|Rank||City||Job growth||Income growth||Cost of living||Housing affordability|
|6||San Jose, Calif.||150||28||149||142|
|10||Jersey City, N.J.||98||101||119||135|
1. Seattle. The Seattle metro area is home to some of the largest American corporations (such as Boeing and Microsoft), but that doesn't mean that the cost of living and housing are proportionate to the job and income growth in the area. The Economic Development Council of Seattle and King County argues that there's a reason for the high housing costs -- mainly because roughly 25% of local residents are in either professional or managerial positions.
2. Bergen-Passaic, N.J. To be fair, few people move to the Bergen-Passaic area in hopes of finding a job in town. The area is full of professionals who commute to and from New York. Still, local residents are almost paying big city prices to live outside the big city. In terms of job growth, the area ranked 110 out of 150, and income growth was 102 out of 150 places ranked.
3. Miami. Florida may have led the nation in adding new jobs last year, but Miami-Dade County's unemployment is still higher than the national average (above 7%). In a Miami Herald report, Gov. Jeb Bush said Miami's lagging unemployment rate was due to the fact that Miami was "unique" because of its high costs. He got that right. The city ranked 137 out of 150 places for housing affordability and 127 out of 150 for cost of living. Living in the sand and sun isn't cheap, apparently.
4. Portland, Ore. "We need to improve the business climate of the Portland area, because we are racked with some of the highest unemployment rates and the lowest job-creation rates in the country. Those are unacceptable." Those were the words of Jonathan Schlueter in an Oregonian interview after he was named the executive director of the non-profit Westside Economic Alliance in Portland. During the tech boom, Oregon became a desirable destination for professionals hoping to find an affordable alternative to the Bay Area, but it ended up driving up the cost of living, and the job market hasn't quite caught up.
5. Middlesex, N.J. Some of the largest employers in Middlesex include large companies such as Bristol-Myers Squibb and Merrill Lynch, and the area's unemployment rate has been below the national average (last year it was 5.4% while the national unemployment rate was 6%), but it's not clear how many people are employed locally since Middlesex County, roughly 40 miles away from New York City, is also a major bedroom community for New York professionals.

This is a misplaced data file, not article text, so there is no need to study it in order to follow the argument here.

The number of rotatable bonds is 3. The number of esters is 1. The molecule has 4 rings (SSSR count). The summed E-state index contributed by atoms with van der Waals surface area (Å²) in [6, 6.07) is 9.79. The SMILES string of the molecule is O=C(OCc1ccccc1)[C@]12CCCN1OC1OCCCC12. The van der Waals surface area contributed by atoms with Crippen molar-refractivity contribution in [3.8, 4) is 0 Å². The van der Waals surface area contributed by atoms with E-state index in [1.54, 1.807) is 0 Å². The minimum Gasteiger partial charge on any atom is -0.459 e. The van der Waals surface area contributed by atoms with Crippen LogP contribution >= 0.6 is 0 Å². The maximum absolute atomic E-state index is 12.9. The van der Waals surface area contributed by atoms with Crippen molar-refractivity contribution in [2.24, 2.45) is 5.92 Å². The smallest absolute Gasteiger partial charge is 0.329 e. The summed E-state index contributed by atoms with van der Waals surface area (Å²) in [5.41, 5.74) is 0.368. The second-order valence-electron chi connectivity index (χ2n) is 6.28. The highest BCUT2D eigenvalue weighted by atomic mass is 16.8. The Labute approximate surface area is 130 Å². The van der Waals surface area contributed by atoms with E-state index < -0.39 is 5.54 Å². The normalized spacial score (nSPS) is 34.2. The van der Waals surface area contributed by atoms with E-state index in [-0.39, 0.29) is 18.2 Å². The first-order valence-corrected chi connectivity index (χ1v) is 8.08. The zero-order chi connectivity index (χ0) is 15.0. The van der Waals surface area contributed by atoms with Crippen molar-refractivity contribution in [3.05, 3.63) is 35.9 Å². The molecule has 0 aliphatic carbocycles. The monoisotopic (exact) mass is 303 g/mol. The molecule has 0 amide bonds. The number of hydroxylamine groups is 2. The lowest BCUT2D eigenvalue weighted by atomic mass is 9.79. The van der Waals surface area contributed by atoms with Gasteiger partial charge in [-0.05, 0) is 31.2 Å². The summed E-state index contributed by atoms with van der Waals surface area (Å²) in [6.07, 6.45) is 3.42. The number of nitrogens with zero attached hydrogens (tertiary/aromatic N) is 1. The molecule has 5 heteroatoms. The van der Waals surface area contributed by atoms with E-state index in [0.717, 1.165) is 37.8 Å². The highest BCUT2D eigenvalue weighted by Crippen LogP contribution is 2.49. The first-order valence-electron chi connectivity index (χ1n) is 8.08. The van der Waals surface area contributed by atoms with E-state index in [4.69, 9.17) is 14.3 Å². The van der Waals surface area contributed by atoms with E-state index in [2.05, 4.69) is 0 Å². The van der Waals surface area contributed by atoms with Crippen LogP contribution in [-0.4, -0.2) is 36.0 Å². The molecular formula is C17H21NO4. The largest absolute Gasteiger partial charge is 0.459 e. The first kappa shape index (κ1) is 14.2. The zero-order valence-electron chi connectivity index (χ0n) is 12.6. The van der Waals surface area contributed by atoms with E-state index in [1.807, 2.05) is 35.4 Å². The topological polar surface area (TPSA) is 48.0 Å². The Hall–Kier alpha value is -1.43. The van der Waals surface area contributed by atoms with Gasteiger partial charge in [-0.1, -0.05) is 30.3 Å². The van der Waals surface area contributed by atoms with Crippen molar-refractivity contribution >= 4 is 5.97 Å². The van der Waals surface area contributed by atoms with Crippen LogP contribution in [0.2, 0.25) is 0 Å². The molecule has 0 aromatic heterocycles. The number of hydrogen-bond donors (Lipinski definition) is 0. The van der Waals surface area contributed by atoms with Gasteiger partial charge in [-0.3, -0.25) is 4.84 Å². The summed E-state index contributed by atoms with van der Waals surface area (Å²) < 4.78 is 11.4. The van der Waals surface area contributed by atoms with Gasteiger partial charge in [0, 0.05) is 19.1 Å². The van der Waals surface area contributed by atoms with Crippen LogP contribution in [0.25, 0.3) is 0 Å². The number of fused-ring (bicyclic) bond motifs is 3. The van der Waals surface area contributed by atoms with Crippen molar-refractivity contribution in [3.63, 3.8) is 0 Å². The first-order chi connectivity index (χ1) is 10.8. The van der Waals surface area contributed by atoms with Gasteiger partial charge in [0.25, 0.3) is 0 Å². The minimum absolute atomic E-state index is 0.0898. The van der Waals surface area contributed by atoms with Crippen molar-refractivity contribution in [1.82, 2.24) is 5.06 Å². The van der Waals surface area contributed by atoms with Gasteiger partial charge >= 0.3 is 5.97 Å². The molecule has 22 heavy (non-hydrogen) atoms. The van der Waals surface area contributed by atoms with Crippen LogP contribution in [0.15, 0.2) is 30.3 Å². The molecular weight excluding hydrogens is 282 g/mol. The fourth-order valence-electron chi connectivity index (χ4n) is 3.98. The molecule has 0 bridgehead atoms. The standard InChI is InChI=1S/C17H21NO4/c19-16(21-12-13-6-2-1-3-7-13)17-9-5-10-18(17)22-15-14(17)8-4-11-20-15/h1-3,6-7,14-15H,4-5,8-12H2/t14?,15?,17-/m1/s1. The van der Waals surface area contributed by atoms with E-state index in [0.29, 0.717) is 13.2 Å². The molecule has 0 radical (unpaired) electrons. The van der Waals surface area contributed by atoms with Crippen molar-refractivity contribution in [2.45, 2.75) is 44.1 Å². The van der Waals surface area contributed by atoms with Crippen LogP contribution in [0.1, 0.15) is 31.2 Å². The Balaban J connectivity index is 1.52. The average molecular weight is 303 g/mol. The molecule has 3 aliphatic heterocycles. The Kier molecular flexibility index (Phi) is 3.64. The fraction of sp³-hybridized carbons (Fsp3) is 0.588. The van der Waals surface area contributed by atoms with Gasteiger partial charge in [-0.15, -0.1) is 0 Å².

6. San Jose. San Jose, the largest city in the Bay Area, wasn't really considered a desirable place to live prior to the tech boom. During the late 1990s, however, as housing prices rocketed along with the stock market, it became just as expensive as its northern neighbor, San Francisco. Now the city is left with a 6.8% unemployment rate hangover, and housing costs are still among the highest in the country.
7. San Francisco. The median home price in San Francisco is $597,300, and the city ranked 145 out of 150 for job growth, making it a difficult place for Americans who haven't already made their millions in the technology industry to settle down and raise a family, or find a new job. Still, for anyone pursuing a career in the technology industry, the Bay Area is the best option.
8. Chicago. While the Chicago economy is showing modest improvements -- the unemployment rate declined by 0.9% according to the most recent statistics released by the Illinois Department of Employment Security -- its job growth ranking leaves much room for improvement, and its 6.2% unemployment rate is still above the national average (currently at 5.5%). Still, the $228,100 median home price is significantly less expensive than places like San Francisco, where the median is above $500,000.
9. New York. New York expensive? Fuggedaboudit! As of June 2004, the unemployment rate in New York City was a steep 7.4%, according to the Bureau of Labor Statistics. Meanwhile, New York still remains one of the most expensive cities in terms of the cost of living and housing affordability. But as they say, if you can make it there, you'll make it anywhere.
10. Jersey City, N.J. Although Jersey City is showing some economic promise, the cost of living is still high in relation to the local job growth. The city is trying to sell itself as its own economic hub, and even managed to persuade Wall Street financial firm Goldman Sachs to move into a new office tower on the waterfront, which is estimated to have added 1,100 jobs to Jersey City's local economy. Still, the city has a bit more growing to do before its job market catches up to the local cost of living.